Now, many Westerns combine a number of these elements. And there are other sub genres we could describe. The very fact that there are these sub genres is a measure of how robust the system became. And one way to think, therefore, about this idea that I've labeled, consensus narrative, or another way to think about what I've earlier in the course called the cultural work of the movies or the cultural, the anthropological job, that genre forms in general during the Hollywood era perform, is to recognize that we can understand the specific genre as a distilled instance of the larger process of the movies, right, as a smaller clarifying instance, we can understand in a certain sense as a forum, a space of conversation, a space of discourse in which the culture engages in a kind of ongoing conversation.
You remember the terms I used earlier borrowing from the English critic Raymond Williams. I said that we can understand that these genre reforms or these consensus forms could be said to mobilize three different strains of attitude-- an emergent, a dominant, and a traditional set of voices-- and that one of the explanations for why genre texts and the Hollywood movie specifically and the Western in particular are often so conflicted or divided is precisely that they embody or incorporate some attitudes that are traditional and old fashioned, some attitudes that are emerging and challenge traditional ideas, and also what we might central or dominant values, and that not every text will balance those elements in exactly the same way. The second point about this is to recognize that one of the beauties of genre, one of the reasons they serve such a fundamental cultural or anthropological function in a society, is precisely that they go on forever, that in other words we can think of genre forms as a kind of ongoing continuing conversation centered on the same formats and the same conventions.
And if the genre is stable and if the society produces these genre forms over decades, the genre form itself becomes a mirror in which we can see reflected the changing values and assumptions of the culture. Now, this might be true of any kind of a particular genre form in any medium. But the reason it has special force when we're talking about the movies in the 20th century in the United States is precisely because the form is so central to the society, because so much of the society participates in it.
So the picture of the society that is the ambivalent and conflicted picture of the society that emerges from studying these genre forms is likely to be far more illuminating about the larger culture than, let's say, a study of a cultural form, let's say, like opera. Not that the opera isn't worth studying and doesn't reflect certain cultural values too, but because the opera appeals to a particular subculture, the values are going to be narrower. The kinds of assumptions the people writing opera and attending opera make about the larger culture and about aesthetic experience are profoundly different from the much more dispersed and democratic attitudes and accessible notions that animate the create of a consensus form, of a form that's trying to reach the whole of a culture.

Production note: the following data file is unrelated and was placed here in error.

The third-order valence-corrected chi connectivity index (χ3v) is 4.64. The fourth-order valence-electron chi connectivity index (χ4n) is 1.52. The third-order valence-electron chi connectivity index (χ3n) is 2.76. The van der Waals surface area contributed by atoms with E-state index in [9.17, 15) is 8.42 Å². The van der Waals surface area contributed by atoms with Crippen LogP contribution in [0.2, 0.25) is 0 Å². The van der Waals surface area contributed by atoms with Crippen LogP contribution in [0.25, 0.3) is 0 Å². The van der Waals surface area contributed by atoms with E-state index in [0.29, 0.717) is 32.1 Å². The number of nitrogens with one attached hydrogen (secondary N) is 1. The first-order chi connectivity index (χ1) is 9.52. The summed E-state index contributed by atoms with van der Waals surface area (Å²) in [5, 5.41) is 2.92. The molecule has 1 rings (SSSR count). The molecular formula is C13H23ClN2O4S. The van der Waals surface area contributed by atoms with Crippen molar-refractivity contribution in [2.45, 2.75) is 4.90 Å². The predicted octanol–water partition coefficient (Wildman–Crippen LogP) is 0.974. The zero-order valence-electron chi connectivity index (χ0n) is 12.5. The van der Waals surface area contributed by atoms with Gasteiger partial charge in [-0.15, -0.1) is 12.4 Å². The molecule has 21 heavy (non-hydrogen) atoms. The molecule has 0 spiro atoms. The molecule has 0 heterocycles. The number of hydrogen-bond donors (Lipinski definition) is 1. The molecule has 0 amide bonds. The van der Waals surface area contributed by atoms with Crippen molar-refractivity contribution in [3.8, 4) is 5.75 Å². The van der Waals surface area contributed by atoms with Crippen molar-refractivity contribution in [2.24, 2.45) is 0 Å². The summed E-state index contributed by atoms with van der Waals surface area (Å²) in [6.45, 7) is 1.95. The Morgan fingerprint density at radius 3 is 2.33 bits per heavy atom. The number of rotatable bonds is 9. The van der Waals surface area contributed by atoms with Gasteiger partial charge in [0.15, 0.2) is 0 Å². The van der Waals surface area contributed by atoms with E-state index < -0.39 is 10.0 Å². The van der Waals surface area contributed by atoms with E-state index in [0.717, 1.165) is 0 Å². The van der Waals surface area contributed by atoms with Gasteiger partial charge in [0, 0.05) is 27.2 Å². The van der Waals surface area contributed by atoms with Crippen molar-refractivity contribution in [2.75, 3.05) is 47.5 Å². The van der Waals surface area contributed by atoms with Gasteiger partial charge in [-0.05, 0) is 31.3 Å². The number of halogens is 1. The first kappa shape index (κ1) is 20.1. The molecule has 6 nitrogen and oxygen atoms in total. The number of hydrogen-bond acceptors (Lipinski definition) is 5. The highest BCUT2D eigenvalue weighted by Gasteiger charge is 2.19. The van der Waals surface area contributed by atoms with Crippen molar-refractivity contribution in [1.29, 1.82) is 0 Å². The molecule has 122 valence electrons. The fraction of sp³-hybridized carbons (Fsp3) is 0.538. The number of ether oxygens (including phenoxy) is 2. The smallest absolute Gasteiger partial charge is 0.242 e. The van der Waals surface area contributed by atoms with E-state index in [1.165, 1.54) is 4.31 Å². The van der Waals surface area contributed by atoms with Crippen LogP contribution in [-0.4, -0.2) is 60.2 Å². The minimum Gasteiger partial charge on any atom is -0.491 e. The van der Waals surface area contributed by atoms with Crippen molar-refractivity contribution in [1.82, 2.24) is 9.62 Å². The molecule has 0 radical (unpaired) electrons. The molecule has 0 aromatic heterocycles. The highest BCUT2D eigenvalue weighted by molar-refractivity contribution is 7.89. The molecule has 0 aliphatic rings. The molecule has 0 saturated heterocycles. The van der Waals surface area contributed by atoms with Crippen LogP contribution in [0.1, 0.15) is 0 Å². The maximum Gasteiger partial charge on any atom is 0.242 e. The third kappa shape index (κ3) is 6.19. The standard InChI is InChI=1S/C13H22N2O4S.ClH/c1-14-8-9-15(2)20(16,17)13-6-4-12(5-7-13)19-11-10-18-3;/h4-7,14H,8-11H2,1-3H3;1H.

So this is a way of reminding you of what we might call the sociological and anthropological importance of the study of popular forms in general and of American movies in particular, the Western genre even more especially. We can think, therefore, of the Western almost as a form of kind of national theater, a kind of repertory company in which the same relatively small number, recognizably small number, of actors and actresses, of directors and other sub specialists whose names are never remembered, collaborate to create the film. We can think of the movies as embodying, in a certain sense, what I'm calling the theater of a nation.
And I put the phrase in quotation marks not because it's a fancy phrase, but because I want to call attention to the fact that I'm actually borrowing a phrase from a great literary historian who wrote a book about Shakespeare's audience and about Shakespeare's plays and about the public theater of Shakespeare's day and called that theater the theater of a nation. And in a certain sense, we could say that the Hollywood system was a similar kind of theater. It doesn't from this that every text created there is a noble work of art.